Volcanoes on a newly discovered exoplanet are causing a stir in the professional world. There are two reasons for this, related to the search for life in the universe.
MONTREAL – A research team led by Merrin Peterson of the Trottier Institute for Research on Exoplanets (iREx) at the University of Montreal has discovered a planet roughly the size of Earth that has a very special feature for research: it appears to be volcanically active. Dubbed LP 791-18d, the exoplanet orbits a small red dwarf star 90 light-years away and is causing a stir with its volcanic activity.
But why do volcanoes on an Earth-sized planet outside our solar system cause such a stir among experts? “Volcanoes are the main source contributing to the formation of a planet’s atmosphere, and with the atmosphere there could be liquid water on the surface – a prerequisite for life as we know it,” explains astrophysicist Stephen Kane.
An Earth-sized exoplanet with active volcanism – could life exist there?
Volcanoes come with the help of a neighboring planet, LP 791-18c. It orbits the star at a greater distance than the volcanic world LP 791-18d – and every time the two planets come closer together, the sheer size of planet c creates a gravitational force that makes planet d’s orbit elliptical rather than circular. This deformation of the orbit causes friction – the interior of the planet is heated and volcanic activity occurs on the surface.
A study describing the newly discovered planet has been published in the journal nature published. But how did the research team come up with the idea that water could exist on a planet whose surface is likely to be completely covered with volcanoes? For one thing, the planet is in what’s called the “habitable zone” around its star — that is, it orbits at a distance that the temperature would allow liquid water to exist on the surface.
Volcanic planet: Liquid water could be possible on the night side
On the other hand, the planet is in closed rotation – it always rotates the same side to the star. So one side of the planet is always day while the other side is in perpetual darkness. Co-author Björn Benneke suggests in one communication. “But the amount of volcanic activity we suspect around the planet could have preserved an atmosphere that would allow water to condense at night.”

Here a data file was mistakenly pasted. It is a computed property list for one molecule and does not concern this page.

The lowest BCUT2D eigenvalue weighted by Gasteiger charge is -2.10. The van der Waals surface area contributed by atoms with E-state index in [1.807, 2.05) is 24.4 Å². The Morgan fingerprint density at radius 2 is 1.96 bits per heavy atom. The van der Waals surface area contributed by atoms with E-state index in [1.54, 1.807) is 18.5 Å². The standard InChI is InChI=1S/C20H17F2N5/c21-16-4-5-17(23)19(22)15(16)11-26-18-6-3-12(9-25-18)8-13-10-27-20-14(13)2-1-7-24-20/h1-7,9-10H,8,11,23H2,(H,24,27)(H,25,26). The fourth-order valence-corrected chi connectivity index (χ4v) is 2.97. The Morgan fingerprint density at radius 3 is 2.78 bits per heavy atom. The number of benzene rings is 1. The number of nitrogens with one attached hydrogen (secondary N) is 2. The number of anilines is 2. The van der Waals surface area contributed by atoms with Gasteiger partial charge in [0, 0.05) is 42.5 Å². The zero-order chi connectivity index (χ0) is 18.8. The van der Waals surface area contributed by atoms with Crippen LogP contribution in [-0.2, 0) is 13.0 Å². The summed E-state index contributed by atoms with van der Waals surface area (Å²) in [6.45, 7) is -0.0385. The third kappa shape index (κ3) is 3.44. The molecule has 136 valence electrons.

Although liquid water may exist on the surface, the planet LP 791-18d probably wouldn’t be habitable, the research group that wrote the study suspects. Then too many erupting volcanoes would permanently render the planet uninhabitable – and water doesn’t help either. But the presence of volcanoes gives researchers new clues about evolution, as co-author Jessie Christiansen explains: “The big question in astrobiology is whether tectonic or volcanic activity is necessary for life.”
Volcanoes in the solar system
There are also volcanoes in our solar system: on Earth, of course, but there are also volcanoes on Venus, and on Mars there is the largest volcano in the solar system, Olympus Mons.
Volcanoes can create an atmosphere
In addition to the fact that volcanoes may provide an atmosphere, these processes ensure that materials within the planet that would otherwise sink downward are transported upwards, including materials important to the formation of life, such as carbon.
The new planet was discovered using NASA’s TESS and Spitzer space telescopes and studied with ground-based telescopes. The observation time on the James Webb Space Telescope of Planet C has already been confirmed, As reported by NASA. The research team now also wants to study volcanic planet d and its possible atmosphere using the powerful space telescope. (unpaid bill)
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